TV has long been a staple in the American household. Last year, it was estimated that there were 122 million TV households in the U.S. Despite all of the fragmentation in the market, TV remains an effective advertising channel. In fact, TV was the second most profitable advertising medium in the U.S. in 2021, accounting for 25% of total media ad revenue.
TV is still the most influential screen in the house, but changing consumption habits require evolving targeting strategies. Connected television (CTV) is currently the fastest-growing digital channel. Compared to Gen X, Millennials watch 25% less TV and Gen Z watches 54% less TV, but both groups stream a significantly higher percentage of CTV daily. Twenty-nine percent of Gen X streams over three hours of TV per day, compared to 44% of Millennials and 44% of Gen Z.
Historically, content was created to appeal to the largest audience and broadcast targeting options were limited to daypart, program type, and other general categories. However, CTV offers access to advanced demographic and geo-targeting options that broadcast doesn’t. Similar to other digital channels, viewers can be targeted through first- and third-party data segments, lookalike audiences, and retargeting. But, while one-to-one targeting is a very effective digital or mobile strategy, a more strategic approach is required in order to capture the full value of every TV audience.
Bridging the gap through narrowcasting
Successful strategies consider the best and highest use of each solution. Broadcasting and one-to-one targeting both have their place in the mix. But, it’s important to advertisers to not overlook the audience in the middle. As the additional layer in between broadcast and one-to-one messaging, addressable TV offers a narrowcasting solution to effectively target at the point of need.
Rather than identifying an audience based on data signals, it allows the delivery of ads to targeted households during scheduled linear TV programming. This offers a powerful approach to reaching qualified, refined audience segments in a specific context.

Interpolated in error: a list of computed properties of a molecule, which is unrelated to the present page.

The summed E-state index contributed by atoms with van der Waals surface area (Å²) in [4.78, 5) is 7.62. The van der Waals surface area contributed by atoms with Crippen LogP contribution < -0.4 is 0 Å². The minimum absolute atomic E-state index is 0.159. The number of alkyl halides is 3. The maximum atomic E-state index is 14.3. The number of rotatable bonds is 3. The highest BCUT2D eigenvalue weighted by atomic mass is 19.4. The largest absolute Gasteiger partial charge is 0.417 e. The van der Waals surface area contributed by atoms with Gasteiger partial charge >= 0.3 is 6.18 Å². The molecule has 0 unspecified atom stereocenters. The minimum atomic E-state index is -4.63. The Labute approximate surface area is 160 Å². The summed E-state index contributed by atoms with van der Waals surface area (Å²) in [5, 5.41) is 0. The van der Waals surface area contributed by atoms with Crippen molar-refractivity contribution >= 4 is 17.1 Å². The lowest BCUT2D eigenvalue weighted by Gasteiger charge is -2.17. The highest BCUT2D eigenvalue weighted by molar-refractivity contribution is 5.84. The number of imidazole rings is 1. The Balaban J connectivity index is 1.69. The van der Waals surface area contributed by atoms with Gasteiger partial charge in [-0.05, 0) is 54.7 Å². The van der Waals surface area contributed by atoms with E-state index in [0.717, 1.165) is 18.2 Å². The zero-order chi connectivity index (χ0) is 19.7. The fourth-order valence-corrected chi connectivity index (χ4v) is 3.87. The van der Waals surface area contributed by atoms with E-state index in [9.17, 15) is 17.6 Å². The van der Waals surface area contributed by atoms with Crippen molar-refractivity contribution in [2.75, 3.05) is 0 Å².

Let’s use the example of sports fans watching an event in a stadium. This audience has gathered to watch a very specific activity. They may represent very different demographics, but have similar needs in this setting. Fans are likely to consume food during the course of the event. Leveraging the audience’s attention and presence in the stadium, marketers can confidently target these fans with ads for hot dogs. In the end, the overarching emotional triggers still apply, but the message does more work when it’s placed in the right time and setting.
Best of all worlds
The true power of addressable TV is the ability to connect transactional messages. It allows advertisers to reach very specific and qualified households and customer types while increasing efficiency. It combines the scale of attention and engagement of linear TV with more effective targeting. The additional reach and frequency can activate additional spend from existing advertiser relationships and may also open new categories.
Addressable TV also makes creative optimization easier and offers the ability to A/B test at scale. Expensive production costs have historically made this process quite difficult. But, with addressable TV, advertisers can easily create four or five versions tailored to major audience categories. This allows them to quickly test what resonates best by changing a simple element, like the voiceover or the music.
Despite all its evolution, TV remains a crucial advertising medium. In a fragmented environment, the best results are achieved by embracing a strategy that incorporates a range of targeting solutions to meet long- and short-term goals. Addressable TV serves as the bridge between an either-or strategy and helps advertisers achieve the best of all worlds.